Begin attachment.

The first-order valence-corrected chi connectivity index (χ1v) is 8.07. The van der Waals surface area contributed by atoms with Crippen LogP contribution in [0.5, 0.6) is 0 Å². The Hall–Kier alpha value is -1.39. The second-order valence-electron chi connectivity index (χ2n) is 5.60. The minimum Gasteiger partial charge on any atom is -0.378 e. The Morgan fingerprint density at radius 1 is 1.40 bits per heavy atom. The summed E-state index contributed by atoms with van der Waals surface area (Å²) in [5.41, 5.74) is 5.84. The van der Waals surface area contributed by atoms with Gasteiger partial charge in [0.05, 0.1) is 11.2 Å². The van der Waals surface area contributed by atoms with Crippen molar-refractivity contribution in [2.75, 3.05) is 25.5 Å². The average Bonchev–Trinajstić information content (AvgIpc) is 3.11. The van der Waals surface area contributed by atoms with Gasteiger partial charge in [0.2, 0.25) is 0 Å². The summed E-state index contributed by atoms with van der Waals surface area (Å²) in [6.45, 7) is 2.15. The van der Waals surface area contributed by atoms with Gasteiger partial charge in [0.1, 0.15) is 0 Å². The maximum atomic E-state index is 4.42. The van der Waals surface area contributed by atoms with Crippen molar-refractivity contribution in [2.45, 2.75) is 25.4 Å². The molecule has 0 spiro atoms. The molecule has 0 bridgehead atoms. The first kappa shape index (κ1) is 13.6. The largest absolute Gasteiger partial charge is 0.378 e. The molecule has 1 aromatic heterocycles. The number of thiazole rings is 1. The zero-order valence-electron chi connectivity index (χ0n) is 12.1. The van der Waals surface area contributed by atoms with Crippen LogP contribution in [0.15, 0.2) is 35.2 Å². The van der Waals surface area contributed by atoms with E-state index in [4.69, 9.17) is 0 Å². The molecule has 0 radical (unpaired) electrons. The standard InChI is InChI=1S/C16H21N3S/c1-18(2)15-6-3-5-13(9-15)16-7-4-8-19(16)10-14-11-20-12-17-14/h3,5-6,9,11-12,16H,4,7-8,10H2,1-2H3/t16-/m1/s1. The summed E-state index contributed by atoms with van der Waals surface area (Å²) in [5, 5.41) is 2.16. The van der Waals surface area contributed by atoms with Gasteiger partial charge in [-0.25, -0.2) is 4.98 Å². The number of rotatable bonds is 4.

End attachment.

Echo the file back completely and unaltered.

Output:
The first-order valence-corrected chi connectivity index (χ1v) is 8.07. The van der Waals surface area contributed by atoms with Crippen LogP contribution in [0.5, 0.6) is 0 Å². The Hall–Kier alpha value is -1.39. The second-order valence-electron chi connectivity index (χ2n) is 5.60. The minimum Gasteiger partial charge on any atom is -0.378 e. The Morgan fingerprint density at radius 1 is 1.40 bits per heavy atom. The summed E-state index contributed by atoms with van der Waals surface area (Å²) in [5.41, 5.74) is 5.84. The van der Waals surface area contributed by atoms with Gasteiger partial charge in [0.05, 0.1) is 11.2 Å². The van der Waals surface area contributed by atoms with Crippen molar-refractivity contribution in [2.75, 3.05) is 25.5 Å². The average Bonchev–Trinajstić information content (AvgIpc) is 3.11. The van der Waals surface area contributed by atoms with Gasteiger partial charge in [0.2, 0.25) is 0 Å². The summed E-state index contributed by atoms with van der Waals surface area (Å²) in [6.45, 7) is 2.15. The van der Waals surface area contributed by atoms with Gasteiger partial charge in [0.1, 0.15) is 0 Å². The maximum atomic E-state index is 4.42. The van der Waals surface area contributed by atoms with Crippen molar-refractivity contribution in [2.45, 2.75) is 25.4 Å². The molecule has 0 spiro atoms. The molecule has 0 bridgehead atoms. The first kappa shape index (κ1) is 13.6. The largest absolute Gasteiger partial charge is 0.378 e. The molecule has 1 aromatic heterocycles. The number of thiazole rings is 1. The zero-order valence-electron chi connectivity index (χ0n) is 12.1. The van der Waals surface area contributed by atoms with Crippen LogP contribution in [0.15, 0.2) is 35.2 Å². The van der Waals surface area contributed by atoms with E-state index in [4.69, 9.17) is 0 Å². The molecule has 0 radical (unpaired) electrons. The standard InChI is InChI=1S/C16H21N3S/c1-18(2)15-6-3-5-13(9-15)16-7-4-8-19(16)10-14-11-20-12-17-14/h3,5-6,9,11-12,16H,4,7-8,10H2,1-2H3/t16-/m1/s1. The summed E-state index contributed by atoms with van der Waals surface area (Å²) in [5, 5.41) is 2.16. The van der Waals surface area contributed by atoms with Gasteiger partial charge in [-0.25, -0.2) is 4.98 Å². The number of rotatable bonds is 4.